Time flies, when you least expect it. This time last year, I was traveling to my Hub Town, Debrre Berhan, to meet fellow Peace Corps volunteers, in my region, for a late Thanksgiving dinner. DB, as we liked to call it, is a city in Amhara Region, Ethiopia. The town is located about 120 kilometers north east of Addis Ababa and sits at an elevation of 2,840 meters. It’s the highest town of its size in Africa. It is very cold there. My site was also freezing.
As volunteers, we were never allowed to travel at night, in Ethiopia. The same was true, when I served two years earlier, in Armenia. Old vehicles, bad roads, and American Peace Corps volunteers, at night, are a bad mix. My travel time from my site, in Kotu, to my Hub Town, was forty five minutes to an hour. The wait for a vehicle could run five minutes to three hours. Often, I would find a van and get seated. The van would pull off and then drive up and down the road, looking for passengers. It would then drive back to where I had gotten on and just wait.
After traveling the short fifteen minutes to the main crossroad, Highway 2, I would often be told to get out. If the driver picked up more passengers going in the opposite direction, he simply removed the other passengers from the van. You learned quickly to never pay, until you reached the main Highway. After being told to leave, I would wait for another vehicle, coming from Addis Ababa. That wait could be 15 minutes to an hour. The new vehicle would always “say” it was going to DB, but often only take me as far as Cha Cha, the next largest town. There, I would be traded from one van to another. Finally, I would arrive in DB and then start the “Do you have a room for the night” game.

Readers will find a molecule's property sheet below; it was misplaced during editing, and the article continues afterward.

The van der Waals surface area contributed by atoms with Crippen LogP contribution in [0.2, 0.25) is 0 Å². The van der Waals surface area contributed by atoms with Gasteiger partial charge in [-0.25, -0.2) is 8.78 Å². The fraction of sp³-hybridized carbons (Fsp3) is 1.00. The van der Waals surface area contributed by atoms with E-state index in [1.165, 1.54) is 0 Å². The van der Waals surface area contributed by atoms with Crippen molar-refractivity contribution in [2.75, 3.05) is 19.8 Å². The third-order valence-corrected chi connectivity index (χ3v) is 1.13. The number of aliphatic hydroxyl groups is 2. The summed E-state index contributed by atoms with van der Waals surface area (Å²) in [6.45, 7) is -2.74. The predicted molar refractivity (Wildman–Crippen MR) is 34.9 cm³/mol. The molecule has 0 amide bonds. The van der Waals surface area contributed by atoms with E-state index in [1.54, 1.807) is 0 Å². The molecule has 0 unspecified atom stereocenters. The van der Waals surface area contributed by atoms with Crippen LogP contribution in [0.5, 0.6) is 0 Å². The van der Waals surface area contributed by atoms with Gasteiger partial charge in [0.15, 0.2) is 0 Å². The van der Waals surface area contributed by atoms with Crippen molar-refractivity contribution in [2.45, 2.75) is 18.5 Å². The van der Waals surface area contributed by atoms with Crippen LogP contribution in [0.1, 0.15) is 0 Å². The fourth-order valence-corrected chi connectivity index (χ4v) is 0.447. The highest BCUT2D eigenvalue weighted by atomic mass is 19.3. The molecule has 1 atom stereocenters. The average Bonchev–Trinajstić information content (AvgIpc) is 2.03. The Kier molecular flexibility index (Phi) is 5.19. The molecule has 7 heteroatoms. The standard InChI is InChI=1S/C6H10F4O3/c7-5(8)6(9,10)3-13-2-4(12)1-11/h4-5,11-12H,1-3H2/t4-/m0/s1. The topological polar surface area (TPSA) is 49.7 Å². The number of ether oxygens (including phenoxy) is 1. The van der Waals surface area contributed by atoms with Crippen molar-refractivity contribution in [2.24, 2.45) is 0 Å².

I kept up the same no going out at night policy, both in my Hub Town and my site. In DB, I only went out at night as part of a group. And to be honest, I can count the times that I actually did that on one hand. With both a hot shower and western style toilet, in my hotel room, I saw little reason to venture out at night. At my permanent site, in Kotu, being outside the gated compound, after dark, was a hard “Oh Hell” no. My compound was the final residence before the forest. The large gate and the broken glass along the top of the brick wall was all there to keep hyenas from eating my landlord’s sheep.
These days, I still spend most of my time in darkness. I’m currently a COVID-19 Americorps member in Alaska. Today, sunrise was at 8:19 am. I walked to work in the dark. Today’s sunset was at 3:23 pm. My walk home was also in the dark. And … there are Bear! So, I always check the bear sightseeings report, on Facebook, before going or coming.
Now, don’t get me wrong. I don’t mind a good sixteen hours of total darkness. I knit, drink tea, and catch-up on my favorite social media sites. I have Vitamin D pills and a light therapy lamp. Plus, this year is almost over. I can not believe that I only have two more weeks of work, this term. I arrived in Alaska the first of August. No one in my cohort had any idea of what we were getting ourselves into, as COVID-19 volunteers. My contract ends in May 2021. I don’t know about you, but I can not wait to travel again.
After all, having a glass of wine, at sunset, with a view of the Victoria & Alfred Waterfront, is one of my favorite ways to enjoy the dark. —GGT